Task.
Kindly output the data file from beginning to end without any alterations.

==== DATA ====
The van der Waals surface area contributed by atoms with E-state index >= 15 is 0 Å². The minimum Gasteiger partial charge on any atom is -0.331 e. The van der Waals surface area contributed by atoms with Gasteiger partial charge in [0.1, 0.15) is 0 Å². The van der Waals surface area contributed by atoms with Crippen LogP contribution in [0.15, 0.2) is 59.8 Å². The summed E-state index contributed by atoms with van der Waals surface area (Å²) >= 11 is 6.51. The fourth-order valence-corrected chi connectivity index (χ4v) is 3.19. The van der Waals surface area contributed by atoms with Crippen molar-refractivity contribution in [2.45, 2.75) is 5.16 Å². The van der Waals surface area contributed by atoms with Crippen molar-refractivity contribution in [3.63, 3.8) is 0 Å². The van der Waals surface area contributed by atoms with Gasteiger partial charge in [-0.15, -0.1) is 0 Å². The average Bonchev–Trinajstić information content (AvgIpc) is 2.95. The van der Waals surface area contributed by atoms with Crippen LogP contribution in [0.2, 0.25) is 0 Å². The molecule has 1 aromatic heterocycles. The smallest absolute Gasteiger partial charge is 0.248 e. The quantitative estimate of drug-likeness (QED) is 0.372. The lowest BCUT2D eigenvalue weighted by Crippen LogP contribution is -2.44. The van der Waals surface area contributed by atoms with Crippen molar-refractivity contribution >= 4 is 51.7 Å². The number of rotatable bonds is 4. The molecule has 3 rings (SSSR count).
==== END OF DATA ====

The van der Waals surface area contributed by atoms with E-state index >= 15 is 0 Å². The minimum Gasteiger partial charge on any atom is -0.331 e. The van der Waals surface area contributed by atoms with Gasteiger partial charge in [0.1, 0.15) is 0 Å². The van der Waals surface area contributed by atoms with Crippen LogP contribution in [0.15, 0.2) is 59.8 Å². The summed E-state index contributed by atoms with van der Waals surface area (Å²) >= 11 is 6.51. The fourth-order valence-corrected chi connectivity index (χ4v) is 3.19. The van der Waals surface area contributed by atoms with Crippen molar-refractivity contribution in [2.45, 2.75) is 5.16 Å². The van der Waals surface area contributed by atoms with Crippen molar-refractivity contribution in [3.63, 3.8) is 0 Å². The van der Waals surface area contributed by atoms with Gasteiger partial charge in [-0.15, -0.1) is 0 Å². The average Bonchev–Trinajstić information content (AvgIpc) is 2.95. The van der Waals surface area contributed by atoms with Crippen LogP contribution in [0.2, 0.25) is 0 Å². The molecule has 1 aromatic heterocycles. The smallest absolute Gasteiger partial charge is 0.248 e. The quantitative estimate of drug-likeness (QED) is 0.372. The lowest BCUT2D eigenvalue weighted by Crippen LogP contribution is -2.44. The van der Waals surface area contributed by atoms with Crippen molar-refractivity contribution >= 4 is 51.7 Å². The number of rotatable bonds is 4. The molecule has 3 rings (SSSR count).